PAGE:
Odeonman commented
                      Editing a comment
                      Then there was Sensurround, which probably didn't do some poor old thirties cinemas any good, structurally speaking!

                  • #25
                    Originally posted by Steve Crook View Post

                    Oh, they’ve tried that before in the past as well.

                    Vibrating seats and even smell-o-vision.

                    It didn’t work back then either

                    Steve
                    Yeah, they just charge a lot more for it now. Same theatre I was in also has a waiter service, Your seat comes with an iPad and you can order food and drink. None of compensates for a lousy film.

                    Comment


                    • #26
                      Originally posted by Gerald Lovell View Post
                      The Eastmancolor Hammer gothic horrors which Jack Asher lit were particularly lush: apparently he was very fussy about the set-ups and filters. However, he was too slow for Hammer who stopped using his services by the mid sixties.
                      Exactly. Those early Hammer's were brilliant.

                      Comment


                      • #27
                        Originally posted by Steve Crook View Post
                        Oh, they’ve tried that before in the past as well.

                        Vibrating seats and even smell-o-vision.

                        It didn’t work back then either

                        Steve
                        William Castle was well known for gimmicks like that with his films as you probably know - 13 Ghosts, The Tingler, The House on Haunted Hill - all spring to mind.

                        I remember sometime in the 80's when they had some 3-D related programmes and a film was shown (don't recall which one it was), and they provided 3-D plastic 'glasses' with each copy of the TV Times. I have a feeling it may have been Channel 4, but I'll stand corrected if anyone else can remember.

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                        • #28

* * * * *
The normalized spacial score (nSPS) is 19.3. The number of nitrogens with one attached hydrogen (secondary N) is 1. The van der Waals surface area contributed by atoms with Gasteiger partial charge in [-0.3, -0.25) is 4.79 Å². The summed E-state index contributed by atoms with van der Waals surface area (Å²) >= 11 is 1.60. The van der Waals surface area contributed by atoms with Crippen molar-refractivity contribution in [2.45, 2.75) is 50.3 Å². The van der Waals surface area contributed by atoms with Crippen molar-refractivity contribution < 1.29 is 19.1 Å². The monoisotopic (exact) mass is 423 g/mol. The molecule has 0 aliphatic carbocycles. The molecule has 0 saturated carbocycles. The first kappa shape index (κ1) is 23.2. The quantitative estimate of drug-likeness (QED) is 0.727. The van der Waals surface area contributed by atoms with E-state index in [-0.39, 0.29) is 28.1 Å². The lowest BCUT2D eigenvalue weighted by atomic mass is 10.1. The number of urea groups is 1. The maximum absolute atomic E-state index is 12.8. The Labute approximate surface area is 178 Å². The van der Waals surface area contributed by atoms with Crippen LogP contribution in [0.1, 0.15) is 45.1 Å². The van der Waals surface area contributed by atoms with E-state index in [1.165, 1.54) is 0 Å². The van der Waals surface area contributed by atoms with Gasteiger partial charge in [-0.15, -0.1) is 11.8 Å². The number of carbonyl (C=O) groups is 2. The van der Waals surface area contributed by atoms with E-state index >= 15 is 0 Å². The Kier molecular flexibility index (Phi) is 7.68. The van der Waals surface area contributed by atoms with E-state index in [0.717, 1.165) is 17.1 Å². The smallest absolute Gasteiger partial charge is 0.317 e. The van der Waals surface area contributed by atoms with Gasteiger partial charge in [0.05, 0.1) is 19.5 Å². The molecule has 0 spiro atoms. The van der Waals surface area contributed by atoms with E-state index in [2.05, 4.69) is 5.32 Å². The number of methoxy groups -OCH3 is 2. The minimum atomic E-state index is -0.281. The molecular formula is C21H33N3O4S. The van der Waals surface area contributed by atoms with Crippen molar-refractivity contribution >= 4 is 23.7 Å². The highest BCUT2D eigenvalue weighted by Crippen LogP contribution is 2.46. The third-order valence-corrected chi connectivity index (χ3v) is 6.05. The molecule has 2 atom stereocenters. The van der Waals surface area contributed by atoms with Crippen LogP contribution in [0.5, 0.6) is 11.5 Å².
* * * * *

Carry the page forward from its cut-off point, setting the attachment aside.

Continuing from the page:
Originally posted by Carl V View Post

                          William Castle was well known for gimmicks like that with his films as you probably know - 13 Ghosts, The Tingler, The House on Haunted Hill - all spring to mind.

                          I remember sometime in the 80's when they had some 3-D related programmes and a film was shown (don't recall which one it was), and they provided 3-D plastic 'glasses' with each copy of the TV Times. I have a feeling it may have been Channel 4, but I'll stand corrected if anyone else can remember.
                          None of Castle gimmicks seemed to walk particularly well, I recall siting in a screening of The Tingler waiting for something to happen - on screen or off. It was a long wait.

                          Comment


                          • #29
                            Originally posted by Paxton Milk View Post

                            Yeah, they just charge a lot more for it now. Same theatre I was in also has a waiter service, Your seat comes with an iPad and you can order food and drink. None of compensates for a lousy film.
                            It would be even worse with a good film. I'm in the cinema to watch a film, not smell people's grub or have bloody waiters getting in the way and distracting me. If people want to eat during a film they should stay at home.

                            Comment


                            • #30
                              Originally posted by Paxton Milk View Post

                              None of Castle gimmicks seemed to walk particularly well, I recall siting in a screening of The Tingler waiting for something to happen - on screen or off. It was a long wait.
                              Yes, I can very well believe it. I vaguely recall another couple of his films - Macabre I think was the one where cinema audiences had to sign an insurance policy in case they "died of shock", and Homicidal featured a pause during the film where audiences could leave the cinema and get a refund if they couldn't handle it any more. Not quite sure how successful they would have been in all honesty.